My father (Kip) and his two brothers owned our family cabin, which was really a small house that we affectionately called the ‘Camp’. They inherited Camp from their parents, who originally bought it from their friend, Marion Savory, in 1960. The official title of Camp is ‘Summer Savory’, which is a pun of Marion’s last name, the sweet summer herb, and the adjective savory (morally pleasant). Camp was built in 1903, on a small lakeside wooded lot. Under the seclusion of the trees, while resting in a hammock, you can glance around and see several types of trees, animals, ferns, lichen, moss, and rocks.

The grey rocks are formed so smoothly, they encourage soft relaxation. Every rock is blended into the leaf-covered surroundings, as though arranged by ancient pagans. The rocks are familiar to me, each with their own characteristics. When I was four years old, I named them all. Some look like chairs and tables, some look like animals or vehicles. A large rock I played on by the Camp as a kid, was named ‘Ship Rock’. Most of the rocks are down by the water; Computer Rock, Frog Rock, Boat Rock, etc.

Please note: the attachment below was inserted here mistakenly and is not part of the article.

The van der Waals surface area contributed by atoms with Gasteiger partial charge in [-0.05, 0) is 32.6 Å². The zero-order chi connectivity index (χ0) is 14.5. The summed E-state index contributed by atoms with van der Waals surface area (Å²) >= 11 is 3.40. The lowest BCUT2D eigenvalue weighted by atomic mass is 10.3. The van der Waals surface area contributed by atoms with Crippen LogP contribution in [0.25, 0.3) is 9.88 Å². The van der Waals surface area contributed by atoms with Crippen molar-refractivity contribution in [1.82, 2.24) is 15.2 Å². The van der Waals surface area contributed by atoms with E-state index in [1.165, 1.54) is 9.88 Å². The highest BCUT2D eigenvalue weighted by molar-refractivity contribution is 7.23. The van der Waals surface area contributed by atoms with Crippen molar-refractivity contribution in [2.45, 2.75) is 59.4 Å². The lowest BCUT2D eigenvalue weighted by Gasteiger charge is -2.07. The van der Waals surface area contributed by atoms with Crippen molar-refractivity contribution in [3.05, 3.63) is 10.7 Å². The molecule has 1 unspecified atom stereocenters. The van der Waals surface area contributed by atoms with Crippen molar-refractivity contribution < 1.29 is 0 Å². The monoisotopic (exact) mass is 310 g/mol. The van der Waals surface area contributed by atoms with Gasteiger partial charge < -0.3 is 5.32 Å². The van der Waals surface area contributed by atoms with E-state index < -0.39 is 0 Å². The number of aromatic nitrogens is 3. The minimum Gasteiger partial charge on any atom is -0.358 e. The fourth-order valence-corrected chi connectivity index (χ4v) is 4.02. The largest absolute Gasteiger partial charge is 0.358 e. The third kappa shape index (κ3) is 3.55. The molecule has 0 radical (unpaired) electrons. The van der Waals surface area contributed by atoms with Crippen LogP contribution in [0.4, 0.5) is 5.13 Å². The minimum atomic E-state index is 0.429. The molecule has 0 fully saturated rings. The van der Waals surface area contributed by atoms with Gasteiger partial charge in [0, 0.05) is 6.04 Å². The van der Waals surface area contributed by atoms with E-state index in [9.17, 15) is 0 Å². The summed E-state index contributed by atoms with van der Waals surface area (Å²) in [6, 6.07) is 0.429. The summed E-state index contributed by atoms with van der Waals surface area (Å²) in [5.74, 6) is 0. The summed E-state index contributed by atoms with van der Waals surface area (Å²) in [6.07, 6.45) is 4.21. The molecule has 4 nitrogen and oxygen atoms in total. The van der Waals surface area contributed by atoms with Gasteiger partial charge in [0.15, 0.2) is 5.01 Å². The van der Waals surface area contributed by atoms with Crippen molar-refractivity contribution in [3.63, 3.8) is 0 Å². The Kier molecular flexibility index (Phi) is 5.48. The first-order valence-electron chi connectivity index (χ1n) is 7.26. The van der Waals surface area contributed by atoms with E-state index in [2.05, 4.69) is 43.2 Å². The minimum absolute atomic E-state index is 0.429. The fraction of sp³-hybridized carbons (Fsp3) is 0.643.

If you follow the path down to the water, you use steps made from the old train-tracks that were on the terrace landing, between the Camp and the Lake. Down by the water’s edge are a series of wharfs and docks. Uncle Chan and his family keep boats, canoes, and other aquatic devices there. Uncle Chan was a police officer on the Lake, and he kept his police boat there too. Uncle Jay did not actively use the Camp, but he had his own place on Great Island, where he had a collection of antique boats.

The clean fresh air in New Hampshire tends to be typical of New England; the wind is dry and cool, with an aroma of pine needles. When it rains, it is often just as beautiful as when it is a clear, warm day. Although thunder storms do knock hillside trees down, perhaps reminding us that nothing is forever. In the Winter the Lake freezes over so thickly, that trucks can drive over it. It can get very cold and windy. Camp was not winterized (insulated), and so we depended on the fireplace and thermal blankets.

In 1989 we went skiing with Uncle Chan. During the Summer I often participated in water sports with Cousin Chip; water skiing, water tubing, and swimming. The State Beach is nearby along the shore. The Beach has nice sand, and usually full of people having fun in the Summer Sun! Near the paddle-boats, there is a secret canal swamp to explore by canoe.